Brexit and RDF Exports : The CIWM has commissioned a report that warns of the possible implications of Brexit for the refuse derived fuel (RDF) sector and examines uncertainties around the future of the industry.
Brexit and RDF Exports : Published on November 14th, ‘RDF trading in a modern world’ marked the inauguration of CIWM’s 2018/19 President, Enda Kiernan. It was prepared by environmental consultancy, SLR Consulting Ltd. As well as the potential Brexit ramifications on market conditions and controls, the report considers a range of factors that are influencing the future of RDF exports and models. These include possible rises in recycling rates, as a result of the EU Circular Economy Package (EU CEP) targets, and the development of more domestic EfW capacity in some countries.
SLR director Alban Forster said:
“In all countries, RDF exports continue to play a valuable interim role diverting material from landfill. For the UK, however, the Brexit process nevertheless raises the possibility that the practice of exporting RDF will become less economic. While it looks likely that tariffs will not apply to RDF, an onerous customs regime would add to transport times and administrative burdens.”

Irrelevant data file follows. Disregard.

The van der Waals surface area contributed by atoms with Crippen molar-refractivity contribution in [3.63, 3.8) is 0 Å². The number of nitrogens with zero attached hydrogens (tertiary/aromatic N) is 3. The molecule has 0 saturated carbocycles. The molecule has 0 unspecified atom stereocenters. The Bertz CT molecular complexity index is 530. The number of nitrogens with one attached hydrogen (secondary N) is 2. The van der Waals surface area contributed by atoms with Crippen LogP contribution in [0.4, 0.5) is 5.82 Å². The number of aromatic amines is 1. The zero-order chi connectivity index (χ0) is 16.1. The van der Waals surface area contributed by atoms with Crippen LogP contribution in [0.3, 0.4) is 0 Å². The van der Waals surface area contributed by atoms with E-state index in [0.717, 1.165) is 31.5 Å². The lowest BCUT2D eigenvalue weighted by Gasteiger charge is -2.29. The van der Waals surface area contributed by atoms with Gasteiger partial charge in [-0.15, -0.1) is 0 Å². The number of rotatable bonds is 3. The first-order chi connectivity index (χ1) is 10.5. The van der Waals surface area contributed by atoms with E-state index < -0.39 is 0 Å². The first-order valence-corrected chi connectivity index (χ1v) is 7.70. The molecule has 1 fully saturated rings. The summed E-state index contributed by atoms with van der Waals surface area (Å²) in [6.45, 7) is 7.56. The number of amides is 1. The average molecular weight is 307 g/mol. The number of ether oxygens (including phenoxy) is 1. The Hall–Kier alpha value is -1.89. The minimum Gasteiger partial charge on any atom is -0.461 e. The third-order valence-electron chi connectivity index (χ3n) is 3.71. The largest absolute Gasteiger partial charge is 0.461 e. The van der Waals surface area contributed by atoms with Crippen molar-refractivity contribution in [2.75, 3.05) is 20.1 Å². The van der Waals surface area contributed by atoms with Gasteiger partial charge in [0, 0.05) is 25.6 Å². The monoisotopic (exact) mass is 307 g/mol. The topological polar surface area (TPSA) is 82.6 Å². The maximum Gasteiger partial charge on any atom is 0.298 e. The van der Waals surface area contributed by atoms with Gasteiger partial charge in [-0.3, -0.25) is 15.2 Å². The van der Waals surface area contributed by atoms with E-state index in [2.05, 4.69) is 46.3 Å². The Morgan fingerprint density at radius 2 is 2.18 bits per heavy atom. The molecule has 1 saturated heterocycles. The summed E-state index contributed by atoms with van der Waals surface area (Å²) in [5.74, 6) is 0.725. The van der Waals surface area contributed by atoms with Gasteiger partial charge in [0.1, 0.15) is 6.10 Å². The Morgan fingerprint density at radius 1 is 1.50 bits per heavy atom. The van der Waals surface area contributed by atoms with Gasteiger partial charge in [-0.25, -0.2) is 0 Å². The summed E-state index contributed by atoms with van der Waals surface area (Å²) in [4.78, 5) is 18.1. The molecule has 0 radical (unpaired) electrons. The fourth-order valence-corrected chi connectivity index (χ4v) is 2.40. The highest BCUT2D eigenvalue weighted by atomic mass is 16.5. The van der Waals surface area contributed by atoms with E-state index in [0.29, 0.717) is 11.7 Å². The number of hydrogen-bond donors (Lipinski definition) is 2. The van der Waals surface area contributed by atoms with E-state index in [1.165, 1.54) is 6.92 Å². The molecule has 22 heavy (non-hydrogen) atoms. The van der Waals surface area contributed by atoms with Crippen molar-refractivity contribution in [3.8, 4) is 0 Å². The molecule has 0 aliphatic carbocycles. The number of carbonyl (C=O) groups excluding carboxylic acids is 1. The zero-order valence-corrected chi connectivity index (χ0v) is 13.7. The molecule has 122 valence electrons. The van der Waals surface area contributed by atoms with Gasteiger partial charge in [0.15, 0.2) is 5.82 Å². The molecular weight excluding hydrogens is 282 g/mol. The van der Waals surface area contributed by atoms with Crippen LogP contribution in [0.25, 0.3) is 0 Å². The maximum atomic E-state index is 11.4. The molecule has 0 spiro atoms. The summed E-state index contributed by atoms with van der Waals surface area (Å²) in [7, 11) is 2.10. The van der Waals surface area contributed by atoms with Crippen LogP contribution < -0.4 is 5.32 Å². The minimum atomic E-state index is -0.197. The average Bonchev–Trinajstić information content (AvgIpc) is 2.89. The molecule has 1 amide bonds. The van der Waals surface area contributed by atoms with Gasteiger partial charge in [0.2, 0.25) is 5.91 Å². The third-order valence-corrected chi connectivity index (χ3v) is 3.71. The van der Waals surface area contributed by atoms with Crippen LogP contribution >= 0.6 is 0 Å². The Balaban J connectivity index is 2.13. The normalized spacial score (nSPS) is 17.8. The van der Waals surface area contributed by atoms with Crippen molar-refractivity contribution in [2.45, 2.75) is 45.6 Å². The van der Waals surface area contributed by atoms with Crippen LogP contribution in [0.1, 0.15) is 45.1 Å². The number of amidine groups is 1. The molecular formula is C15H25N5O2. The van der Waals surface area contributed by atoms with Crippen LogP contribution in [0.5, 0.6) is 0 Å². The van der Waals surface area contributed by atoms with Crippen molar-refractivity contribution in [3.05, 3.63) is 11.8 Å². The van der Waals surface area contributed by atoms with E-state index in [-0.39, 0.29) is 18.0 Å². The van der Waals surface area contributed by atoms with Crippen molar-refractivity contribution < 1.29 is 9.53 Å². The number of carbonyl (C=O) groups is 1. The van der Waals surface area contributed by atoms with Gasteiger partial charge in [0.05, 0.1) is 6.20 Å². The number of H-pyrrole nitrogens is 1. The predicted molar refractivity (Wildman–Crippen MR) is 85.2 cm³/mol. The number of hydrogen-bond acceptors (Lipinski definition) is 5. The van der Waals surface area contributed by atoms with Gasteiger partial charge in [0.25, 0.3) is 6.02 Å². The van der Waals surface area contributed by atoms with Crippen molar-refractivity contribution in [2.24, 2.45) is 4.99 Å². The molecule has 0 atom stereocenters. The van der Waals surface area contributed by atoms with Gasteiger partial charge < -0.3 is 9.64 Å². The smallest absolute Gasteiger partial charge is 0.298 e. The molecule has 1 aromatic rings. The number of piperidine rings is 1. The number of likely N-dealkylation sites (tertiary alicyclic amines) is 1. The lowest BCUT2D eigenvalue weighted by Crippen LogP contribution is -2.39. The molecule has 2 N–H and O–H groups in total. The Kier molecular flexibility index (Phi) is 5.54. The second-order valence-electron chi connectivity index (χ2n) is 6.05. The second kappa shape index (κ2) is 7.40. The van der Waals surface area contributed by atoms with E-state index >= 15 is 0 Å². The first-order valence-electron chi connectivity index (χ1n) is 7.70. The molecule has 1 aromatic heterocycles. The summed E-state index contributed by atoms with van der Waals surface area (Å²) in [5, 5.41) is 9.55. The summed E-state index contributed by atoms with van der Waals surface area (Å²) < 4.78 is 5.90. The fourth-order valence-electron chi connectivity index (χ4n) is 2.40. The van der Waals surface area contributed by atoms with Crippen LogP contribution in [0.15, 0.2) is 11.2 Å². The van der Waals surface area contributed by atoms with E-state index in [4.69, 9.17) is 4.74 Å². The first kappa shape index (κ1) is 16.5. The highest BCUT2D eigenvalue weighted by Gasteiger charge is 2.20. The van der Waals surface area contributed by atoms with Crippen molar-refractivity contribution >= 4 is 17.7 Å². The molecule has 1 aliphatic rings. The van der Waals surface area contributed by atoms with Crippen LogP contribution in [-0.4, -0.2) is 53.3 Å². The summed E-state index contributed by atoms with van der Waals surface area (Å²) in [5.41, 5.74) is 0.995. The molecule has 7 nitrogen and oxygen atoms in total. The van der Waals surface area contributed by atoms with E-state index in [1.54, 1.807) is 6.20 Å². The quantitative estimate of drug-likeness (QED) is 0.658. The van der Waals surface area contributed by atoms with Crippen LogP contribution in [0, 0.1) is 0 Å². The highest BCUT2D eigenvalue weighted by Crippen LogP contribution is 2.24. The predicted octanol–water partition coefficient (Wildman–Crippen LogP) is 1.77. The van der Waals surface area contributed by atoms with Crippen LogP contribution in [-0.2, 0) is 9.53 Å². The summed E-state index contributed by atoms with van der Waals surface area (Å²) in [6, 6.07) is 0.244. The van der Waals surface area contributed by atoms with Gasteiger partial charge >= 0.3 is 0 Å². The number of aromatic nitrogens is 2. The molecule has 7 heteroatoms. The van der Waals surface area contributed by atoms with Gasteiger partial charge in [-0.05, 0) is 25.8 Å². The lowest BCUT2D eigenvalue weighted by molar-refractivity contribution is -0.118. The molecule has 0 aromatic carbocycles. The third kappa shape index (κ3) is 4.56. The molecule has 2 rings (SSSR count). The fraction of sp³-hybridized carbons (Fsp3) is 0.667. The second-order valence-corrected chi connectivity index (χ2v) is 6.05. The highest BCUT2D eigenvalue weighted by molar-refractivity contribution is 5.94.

CIWM Executive Director Chris Murphy said:
“The UK Government can help to limit these impacts by pressing for continuing free movement of RDF, regardless of the ultimate outcome of Brexit negotiations. CIWM has been keeping a close eye on developments, and liaising with Defra as they work to ensure that regulatory alignment is maintained post-Brexit, even in the event of a no-deal scenario.
However, other factors such as border controls and delays, and haulage costs, could also adversely affect the economics of RDF export. Regulators across the UK will need to be alert to a number of risks in the event of significant disruption, including stockpiling and a greater risk of waste crime.”
CIWM’s 2018/19 newly inaugurated President, Enda Kiernan said:
“The report recognises that RDF exports now play a significant role in the management of residual waste in the Republic of Ireland and the UK.”
“However, uncertainties exist around the future of the industry. Pressures include the possible impact of rising recycling rates coupled with growing domestic energy from waste capacity, as well as ramifications of Brexit on the economics of export from the UK. In this context, CIWM commissioned the 2018 Presidential Report to assess the current state of the RDF exports and consider how the sector may evolve out to 2030.”